knitr::opts_chunk$set( collapse = TRUE, comment = "#>" )

This article is a brief illustration of how
to use `mod_levels()`

,
`mod_levels_list()`

, and `merge_mod_levels()`

from the package
manymome
(Cheung & Cheung, 2023)
to generate a table of moderator levels for use
by `cond_indirect_effects()`

. No need to use these
functions if the default levels generated by
`cond_indirect_effects()`

is appropriated,
as illustrated in `vignette("manymome")`

.

Use these functions only when users want to use levels of the moderators other than those default levels.

We first use the sample data set `data_med_mod_ab`

:

library(manymome) dat <- data_med_mod_ab print(head(dat), digits = 3)

Suppose this is the model being fitted:

library(lavaan) dat$w1x <- dat$w1 * dat$x dat$w2m <- dat$w2 * dat$m mod <- " m ~ x + w1 + w1x y ~ m + w2 + w2m m ~~ w2 + w2m w2 ~~ w2m + x + w1 + w1x w2m ~~ x + w1 + w1x x ~~ w1 + w1x w1 ~~ w1x " fit <- sem(model = mod, data = dat)

It has two numeric moderators, `w1`

and `w2`

. To
generate these three levels for `w1`

, one standard
deviation (SD) below mean, mean, and one SD above
mean, just call `mod_levels()`

:

w1levels <- mod_levels(w = "w1", fit = fit) w1levels

This is not necessary in calling `cond_indirect_effects()`

because it will automatically generate these default
levels.

Suppose we want to use only two levels, one SD below and
one SD above mean, we can set the argument `sd_from_mean`

to a vector of distances from means, which are `-1`

and
`1`

in this example:

w1levels <- mod_levels(w = "w1", fit = fit, sd_from_mean = c(-1, 1)) w1levels

To generate the levels based on percentiles, set the
argument `w_method`

to `"percentile"`

:

w1levels <- mod_levels(w = "w1", fit = fit, w_method = "percentile") w1levels

The default percentiles are 16th, 50th, and 84th, corresponding to one SD below mean, mean, and one SD above mean in a normal distribution.

Suppose we want to change the percentiles to be used,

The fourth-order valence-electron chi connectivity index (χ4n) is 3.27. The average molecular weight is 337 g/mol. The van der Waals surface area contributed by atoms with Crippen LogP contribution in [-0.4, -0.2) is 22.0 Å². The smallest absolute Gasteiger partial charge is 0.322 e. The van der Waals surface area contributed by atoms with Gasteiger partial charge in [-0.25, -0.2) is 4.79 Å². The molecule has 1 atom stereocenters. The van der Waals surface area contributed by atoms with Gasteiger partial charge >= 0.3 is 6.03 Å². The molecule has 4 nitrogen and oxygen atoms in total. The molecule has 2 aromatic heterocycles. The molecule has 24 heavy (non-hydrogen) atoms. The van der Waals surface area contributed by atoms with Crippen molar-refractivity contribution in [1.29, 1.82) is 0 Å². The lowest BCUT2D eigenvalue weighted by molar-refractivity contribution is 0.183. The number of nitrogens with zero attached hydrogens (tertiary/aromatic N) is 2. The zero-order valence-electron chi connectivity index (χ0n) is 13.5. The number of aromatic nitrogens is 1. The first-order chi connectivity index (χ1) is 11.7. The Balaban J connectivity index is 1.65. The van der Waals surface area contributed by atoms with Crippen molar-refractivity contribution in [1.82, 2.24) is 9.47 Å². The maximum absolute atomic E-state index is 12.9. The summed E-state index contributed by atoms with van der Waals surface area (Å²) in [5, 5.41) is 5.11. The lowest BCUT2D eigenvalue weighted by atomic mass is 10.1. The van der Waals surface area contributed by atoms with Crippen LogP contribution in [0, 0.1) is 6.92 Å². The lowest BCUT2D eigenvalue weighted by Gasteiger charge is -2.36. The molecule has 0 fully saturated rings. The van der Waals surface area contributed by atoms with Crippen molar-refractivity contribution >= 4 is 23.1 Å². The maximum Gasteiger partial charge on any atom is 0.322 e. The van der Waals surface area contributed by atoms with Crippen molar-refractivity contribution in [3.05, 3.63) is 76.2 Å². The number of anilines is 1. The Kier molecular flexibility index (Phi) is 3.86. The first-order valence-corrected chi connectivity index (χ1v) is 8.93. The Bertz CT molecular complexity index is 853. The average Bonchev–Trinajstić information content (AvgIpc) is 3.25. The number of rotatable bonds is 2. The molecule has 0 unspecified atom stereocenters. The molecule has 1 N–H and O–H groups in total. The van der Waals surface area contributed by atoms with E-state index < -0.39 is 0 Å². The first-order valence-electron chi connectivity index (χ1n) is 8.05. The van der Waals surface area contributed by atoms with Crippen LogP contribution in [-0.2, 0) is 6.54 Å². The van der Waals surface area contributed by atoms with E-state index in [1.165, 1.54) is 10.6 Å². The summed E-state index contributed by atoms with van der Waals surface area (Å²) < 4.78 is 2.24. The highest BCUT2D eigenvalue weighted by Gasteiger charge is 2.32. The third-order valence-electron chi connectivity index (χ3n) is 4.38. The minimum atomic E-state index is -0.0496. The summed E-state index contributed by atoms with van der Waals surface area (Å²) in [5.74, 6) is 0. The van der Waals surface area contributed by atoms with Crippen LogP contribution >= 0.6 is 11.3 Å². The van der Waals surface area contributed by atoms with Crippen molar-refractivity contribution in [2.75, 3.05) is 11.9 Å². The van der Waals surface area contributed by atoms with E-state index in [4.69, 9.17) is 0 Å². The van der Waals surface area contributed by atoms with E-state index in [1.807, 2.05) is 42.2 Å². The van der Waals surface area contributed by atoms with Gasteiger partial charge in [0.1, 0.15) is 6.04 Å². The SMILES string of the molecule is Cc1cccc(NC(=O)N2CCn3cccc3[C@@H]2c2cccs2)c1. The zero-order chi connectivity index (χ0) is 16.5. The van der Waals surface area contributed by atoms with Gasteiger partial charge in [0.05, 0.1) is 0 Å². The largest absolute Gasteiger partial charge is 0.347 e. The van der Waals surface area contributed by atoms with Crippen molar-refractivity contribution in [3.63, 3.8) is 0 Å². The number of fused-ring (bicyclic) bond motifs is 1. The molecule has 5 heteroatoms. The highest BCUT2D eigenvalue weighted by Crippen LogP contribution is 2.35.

for example, 25th and 75th, set the argument `percentiles`

as shown below:

w1levels <- mod_levels(w = "w1", fit = fit, w_method = "percentile", percentiles = c(.25, .75)) w1levels

If there are values that are meaningful for a moderator,
they can be used by setting `values`

to a vector of values:

w1levels <- mod_levels(w = "w1", fit = fit, values = c(2, 4, 8)) w1levels

The output of `mod_levels`

can be used when calling
`cond_indirect_effects()`

:

out <- cond_indirect_effects(wlevels = w1levels, x = "x", y = "m", fit = fit) out

`cond_indirect_effects()`

will determine the moderators
automatically from the object assigned to `wlevels`

.

In the previous example, there are two moderators.
We can
call `mod_levels()`

once for each of them, or call
`mod_levels_list()`

:

wlevels_list <- mod_levels_list("w1", "w2", fit = fit) wlevels_list

The output is a list of the output of `mod_levels()`

.
With two or more moderators, the default levels are
two: one SD below mean and one SD above mean.

The function `mod_levels_list()`

can merge the output into one table by setting `merge`

to `TRUE`

:

wlevels_list <- mod_levels_list("w1", "w2", fit = fit, merge = TRUE) wlevels_list

Calling `mod_levels_list()`

is useful when the same settings will
be used for all moderators. Most arguments of `mod_levels()`

can be used in `mod_levels_list()`

. For example, if we want to use
25th and 75th percentiles for both `w1`

and `w2`

, use `w_method`

and `percentiles`

as before:

wlevels_list <- mod_levels_list("w1", "w2", fit = fit, w_method = "percentile", percentiles = c(.25, .75), merge = TRUE) wlevels_list

If we need to use different settings for the two moderators,
then we need to call `mod_levels()`

once for each of them,
and merge the results by `merge_mod_levels()`

: